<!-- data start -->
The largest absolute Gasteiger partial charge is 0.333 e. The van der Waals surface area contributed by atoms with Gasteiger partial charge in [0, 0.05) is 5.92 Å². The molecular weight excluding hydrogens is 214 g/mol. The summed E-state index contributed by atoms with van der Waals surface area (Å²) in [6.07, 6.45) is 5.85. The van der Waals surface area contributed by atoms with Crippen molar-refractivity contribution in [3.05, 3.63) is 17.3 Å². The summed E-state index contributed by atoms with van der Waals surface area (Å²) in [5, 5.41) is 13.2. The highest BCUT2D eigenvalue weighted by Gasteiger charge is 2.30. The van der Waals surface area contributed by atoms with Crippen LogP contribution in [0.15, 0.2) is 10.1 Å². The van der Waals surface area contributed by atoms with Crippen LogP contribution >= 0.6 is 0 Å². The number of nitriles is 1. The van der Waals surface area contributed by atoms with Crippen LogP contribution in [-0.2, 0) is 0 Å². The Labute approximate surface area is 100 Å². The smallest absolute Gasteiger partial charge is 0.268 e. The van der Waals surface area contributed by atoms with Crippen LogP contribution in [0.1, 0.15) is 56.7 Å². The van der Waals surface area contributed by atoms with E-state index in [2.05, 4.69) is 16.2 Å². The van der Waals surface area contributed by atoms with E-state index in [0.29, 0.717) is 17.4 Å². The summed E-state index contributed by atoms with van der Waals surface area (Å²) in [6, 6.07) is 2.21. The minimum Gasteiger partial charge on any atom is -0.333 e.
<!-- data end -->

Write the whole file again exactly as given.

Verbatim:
The largest absolute Gasteiger partial charge is 0.333 e. The van der Waals surface area contributed by atoms with Gasteiger partial charge in [0, 0.05) is 5.92 Å². The molecular weight excluding hydrogens is 214 g/mol. The summed E-state index contributed by atoms with van der Waals surface area (Å²) in [6.07, 6.45) is 5.85. The van der Waals surface area contributed by atoms with Crippen molar-refractivity contribution in [3.05, 3.63) is 17.3 Å². The summed E-state index contributed by atoms with van der Waals surface area (Å²) in [5, 5.41) is 13.2. The highest BCUT2D eigenvalue weighted by Gasteiger charge is 2.30. The van der Waals surface area contributed by atoms with Crippen LogP contribution in [0.15, 0.2) is 10.1 Å². The van der Waals surface area contributed by atoms with Crippen LogP contribution >= 0.6 is 0 Å². The number of nitriles is 1. The van der Waals surface area contributed by atoms with Crippen LogP contribution in [-0.2, 0) is 0 Å². The Labute approximate surface area is 100 Å². The smallest absolute Gasteiger partial charge is 0.268 e. The van der Waals surface area contributed by atoms with Crippen LogP contribution in [0.1, 0.15) is 56.7 Å². The van der Waals surface area contributed by atoms with E-state index in [2.05, 4.69) is 16.2 Å². The van der Waals surface area contributed by atoms with E-state index in [0.29, 0.717) is 17.4 Å². The summed E-state index contributed by atoms with van der Waals surface area (Å²) in [6, 6.07) is 2.21. The minimum Gasteiger partial charge on any atom is -0.333 e.